It's often the surprising losses -- the trap games -- that derail promising seasons. Just ask Oklahoma State (Iowa State) in 2011 or USC (Oregon State) in 2008.
As for 2014, here are the most perilous traps remaining down the stretch for the top six in the AP poll. That includes Mississippi State, FSU and Ole Miss, the three remaining undefeated Power 5 teams.
1. Ole Miss
Trap game: at Arkansas (Nov. 22)
When they go to Fayetteville, the Rebels will essentially be coming off two open dates (they play Presbyterian on Nov. 8). But Arkansas still presents a classic look-ahead scenario, because Ole Miss has the Egg Bowl against Mississippi State the following week. The "biggest Egg Bowl ever" chatter is buzzing now; just imagine what it will be like a week before the game. If the Rebels' focus is waning, Arkansas is good enough to punish them for it. Mark it down: The Razorbacks are going to end their 16-game SEC losing streak this season, and it wouldn't surprise me if it happened in an impactful game. Mississippi State (Nov. 1) also should be on high alert. Arkansas will slow down the game. Even if Ole Miss isn't running as much up-tempo this season, pace is still something the Rebs want to dictate. The timing and matchup are as dangerous as it gets.
"Give the guys some credit," D'Onofrio said in this article from Matt Porter of The Palm Beach (Florida) Post.
The truth is the Miami defense has played well this season. The problem is the defense is not stepping up in the games the Miami program needs it to.
Against Nebraska, the Hurricanes were torched on the ground and allowed the Cornhuskers to convert 70 percent of their third-down attempts. In the Hurricanes' three losses, all on the road, they are allowing opponents to convert nearly 60 percent of their third-down attempts. With the Miami offense improving each week, the defense needs to do a much better job of giving quarterback Brad Kaaya the ball.
There have also been two games already in which Miami allowed more than 300 rushing yards, and if the Hurricanes were able to get a few stops against Georgia Tech, there was a good chance they could have won the game.
But D'Onofrio is right in that the defense is seemingly taking steps in the right direction. The unit played well in the first half against Cincinnati, and it put the clamps on Duke at the end of September.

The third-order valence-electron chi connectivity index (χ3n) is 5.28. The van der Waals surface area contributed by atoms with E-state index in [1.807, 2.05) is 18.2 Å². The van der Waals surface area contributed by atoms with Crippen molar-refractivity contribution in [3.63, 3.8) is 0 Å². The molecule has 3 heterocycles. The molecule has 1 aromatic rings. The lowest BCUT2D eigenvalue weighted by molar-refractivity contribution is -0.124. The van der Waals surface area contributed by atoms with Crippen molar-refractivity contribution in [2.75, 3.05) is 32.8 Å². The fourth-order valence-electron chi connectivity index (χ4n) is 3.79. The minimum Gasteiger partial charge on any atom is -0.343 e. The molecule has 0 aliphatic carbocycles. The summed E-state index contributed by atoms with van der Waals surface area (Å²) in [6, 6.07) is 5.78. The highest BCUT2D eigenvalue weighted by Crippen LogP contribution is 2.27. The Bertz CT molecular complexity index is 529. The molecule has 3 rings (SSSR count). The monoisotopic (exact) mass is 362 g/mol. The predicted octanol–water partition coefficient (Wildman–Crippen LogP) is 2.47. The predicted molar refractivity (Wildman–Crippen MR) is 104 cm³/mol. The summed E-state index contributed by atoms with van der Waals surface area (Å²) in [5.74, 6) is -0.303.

The problem is the Georgia Tech loss was sandwiched between those games, and that inconsistency is causing Canes fans to pull their hair out.
With a date against Virginia Tech on Thursday, the odds are the defense will limit the Hokies, who rank 83rd nationally in total offense. But what will happen the next two games against North Carolina and Florida State?
- Virginia Tech's defense needs to be prepared on Thursday night, too.
- Once North Carolina began racking up the points, the Georgia Tech defense began playing without discipline by trying to make the big play instead executing the called play.
- For the Tar Heels to truly turn this season around, the defense will need to begin making strides.
- Clemson is right where most people expected them to be at 5-2, but Dabo Swinney still sees greatness for this team.
- Syracuse still expects its indoor facility to be ready in December.
- Florida State linebacker Matthew Thomas, who was suspended the first six games, saw quite a bit of action in his first game back.
- Miles Gooch was a productive high school quarterback, but like so many star athletes at the position, a change was needed in college. Now Gooch is Virginia's leading receiver.
- Louisville will wear alternate uniforms for next week's game against Florida State. Do you like them? More importantly: does it matter? I don't buy the theory that alternate uniforms -- black, gray, turquoise -- have any impact on a game.
- If you like Pittsburgh football and like math, here's a breakdown of James Conner's bounce back from a drop off. While Conner was better against Virginia Tech, he still wasn't the dominating runner Pitt fans saw the first few weeks.
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Starting defensive tackle Luther Maddy said Monday night on Twitter that he needs a second surgery on his knee and will sit out the rest of the season.
His loss is a big one for the Hokies, who have had to make do without him for the last three games. Nigel Williams replaced him in the lineup, but it's tough to make up for Maddy's experience and skill-set. The four-year starter was a preseason All-ACC team selection after he had 6.5 sacks and 16 quarterback hurries a season ago. In four games this season, Maddy had seven hurries.